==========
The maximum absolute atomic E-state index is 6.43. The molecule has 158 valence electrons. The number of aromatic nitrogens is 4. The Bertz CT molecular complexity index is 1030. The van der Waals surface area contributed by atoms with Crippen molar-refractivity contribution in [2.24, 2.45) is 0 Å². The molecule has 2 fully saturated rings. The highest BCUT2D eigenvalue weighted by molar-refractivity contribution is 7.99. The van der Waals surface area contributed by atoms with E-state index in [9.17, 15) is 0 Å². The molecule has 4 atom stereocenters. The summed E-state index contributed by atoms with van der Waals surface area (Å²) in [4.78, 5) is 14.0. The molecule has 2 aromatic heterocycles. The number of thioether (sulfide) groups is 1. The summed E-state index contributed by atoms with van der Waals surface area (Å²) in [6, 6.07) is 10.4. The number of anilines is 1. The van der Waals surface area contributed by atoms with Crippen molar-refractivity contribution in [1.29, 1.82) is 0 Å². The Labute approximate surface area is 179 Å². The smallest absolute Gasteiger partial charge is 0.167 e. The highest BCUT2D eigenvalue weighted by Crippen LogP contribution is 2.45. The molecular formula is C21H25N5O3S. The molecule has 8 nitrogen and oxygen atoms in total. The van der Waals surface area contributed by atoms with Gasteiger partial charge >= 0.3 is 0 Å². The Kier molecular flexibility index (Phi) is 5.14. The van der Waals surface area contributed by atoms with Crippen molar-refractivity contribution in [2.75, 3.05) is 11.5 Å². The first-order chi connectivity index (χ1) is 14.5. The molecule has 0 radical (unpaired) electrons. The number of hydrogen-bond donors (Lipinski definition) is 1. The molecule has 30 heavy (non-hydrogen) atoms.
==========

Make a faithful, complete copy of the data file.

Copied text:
The maximum absolute atomic E-state index is 6.43. The molecule has 158 valence electrons. The number of aromatic nitrogens is 4. The Bertz CT molecular complexity index is 1030. The van der Waals surface area contributed by atoms with Crippen molar-refractivity contribution in [2.24, 2.45) is 0 Å². The molecule has 2 fully saturated rings. The highest BCUT2D eigenvalue weighted by molar-refractivity contribution is 7.99. The van der Waals surface area contributed by atoms with E-state index in [9.17, 15) is 0 Å². The molecule has 4 atom stereocenters. The summed E-state index contributed by atoms with van der Waals surface area (Å²) in [4.78, 5) is 14.0. The molecule has 2 aromatic heterocycles. The number of thioether (sulfide) groups is 1. The summed E-state index contributed by atoms with van der Waals surface area (Å²) in [6, 6.07) is 10.4. The number of anilines is 1. The van der Waals surface area contributed by atoms with Crippen molar-refractivity contribution in [1.29, 1.82) is 0 Å². The Labute approximate surface area is 179 Å². The smallest absolute Gasteiger partial charge is 0.167 e. The highest BCUT2D eigenvalue weighted by Crippen LogP contribution is 2.45. The molecular formula is C21H25N5O3S. The molecule has 8 nitrogen and oxygen atoms in total. The van der Waals surface area contributed by atoms with Gasteiger partial charge >= 0.3 is 0 Å². The Kier molecular flexibility index (Phi) is 5.14. The van der Waals surface area contributed by atoms with Crippen molar-refractivity contribution in [2.75, 3.05) is 11.5 Å². The first-order chi connectivity index (χ1) is 14.5. The molecule has 0 radical (unpaired) electrons. The number of hydrogen-bond donors (Lipinski definition) is 1. The molecule has 30 heavy (non-hydrogen) atoms.